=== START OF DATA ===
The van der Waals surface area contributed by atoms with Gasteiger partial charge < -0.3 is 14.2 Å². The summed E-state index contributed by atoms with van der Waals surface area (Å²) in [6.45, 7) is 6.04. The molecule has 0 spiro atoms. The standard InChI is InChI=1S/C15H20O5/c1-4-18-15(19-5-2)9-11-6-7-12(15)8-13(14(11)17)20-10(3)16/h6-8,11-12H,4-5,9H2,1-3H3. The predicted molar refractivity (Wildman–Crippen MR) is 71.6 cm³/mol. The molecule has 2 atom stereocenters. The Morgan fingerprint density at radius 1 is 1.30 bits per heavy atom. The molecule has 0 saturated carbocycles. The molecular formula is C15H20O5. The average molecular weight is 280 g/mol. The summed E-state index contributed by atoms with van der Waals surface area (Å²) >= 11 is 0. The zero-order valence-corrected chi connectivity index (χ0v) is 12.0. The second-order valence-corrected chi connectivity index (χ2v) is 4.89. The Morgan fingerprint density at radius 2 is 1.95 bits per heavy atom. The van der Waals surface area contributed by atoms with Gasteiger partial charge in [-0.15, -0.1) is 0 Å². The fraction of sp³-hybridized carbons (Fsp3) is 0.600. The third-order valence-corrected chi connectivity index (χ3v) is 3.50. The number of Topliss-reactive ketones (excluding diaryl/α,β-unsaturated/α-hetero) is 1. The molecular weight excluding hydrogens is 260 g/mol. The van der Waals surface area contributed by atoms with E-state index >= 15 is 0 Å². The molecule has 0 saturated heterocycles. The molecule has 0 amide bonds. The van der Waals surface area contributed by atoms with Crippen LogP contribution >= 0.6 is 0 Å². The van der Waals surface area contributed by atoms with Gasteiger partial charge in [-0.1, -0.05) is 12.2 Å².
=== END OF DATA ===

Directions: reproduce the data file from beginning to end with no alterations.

The van der Waals surface area contributed by atoms with Gasteiger partial charge < -0.3 is 14.2 Å². The summed E-state index contributed by atoms with van der Waals surface area (Å²) in [6.45, 7) is 6.04. The molecule has 0 spiro atoms. The standard InChI is InChI=1S/C15H20O5/c1-4-18-15(19-5-2)9-11-6-7-12(15)8-13(14(11)17)20-10(3)16/h6-8,11-12H,4-5,9H2,1-3H3. The predicted molar refractivity (Wildman–Crippen MR) is 71.6 cm³/mol. The molecule has 2 atom stereocenters. The Morgan fingerprint density at radius 1 is 1.30 bits per heavy atom. The molecule has 0 saturated carbocycles. The molecular formula is C15H20O5. The average molecular weight is 280 g/mol. The summed E-state index contributed by atoms with van der Waals surface area (Å²) >= 11 is 0. The zero-order valence-corrected chi connectivity index (χ0v) is 12.0. The second-order valence-corrected chi connectivity index (χ2v) is 4.89. The Morgan fingerprint density at radius 2 is 1.95 bits per heavy atom. The van der Waals surface area contributed by atoms with Gasteiger partial charge in [-0.15, -0.1) is 0 Å². The fraction of sp³-hybridized carbons (Fsp3) is 0.600. The third-order valence-corrected chi connectivity index (χ3v) is 3.50. The number of Topliss-reactive ketones (excluding diaryl/α,β-unsaturated/α-hetero) is 1. The molecular weight excluding hydrogens is 260 g/mol. The van der Waals surface area contributed by atoms with E-state index >= 15 is 0 Å². The molecule has 0 saturated heterocycles. The molecule has 0 amide bonds. The van der Waals surface area contributed by atoms with Crippen LogP contribution >= 0.6 is 0 Å². The van der Waals surface area contributed by atoms with Gasteiger partial charge in [-0.1, -0.05) is 12.2 Å².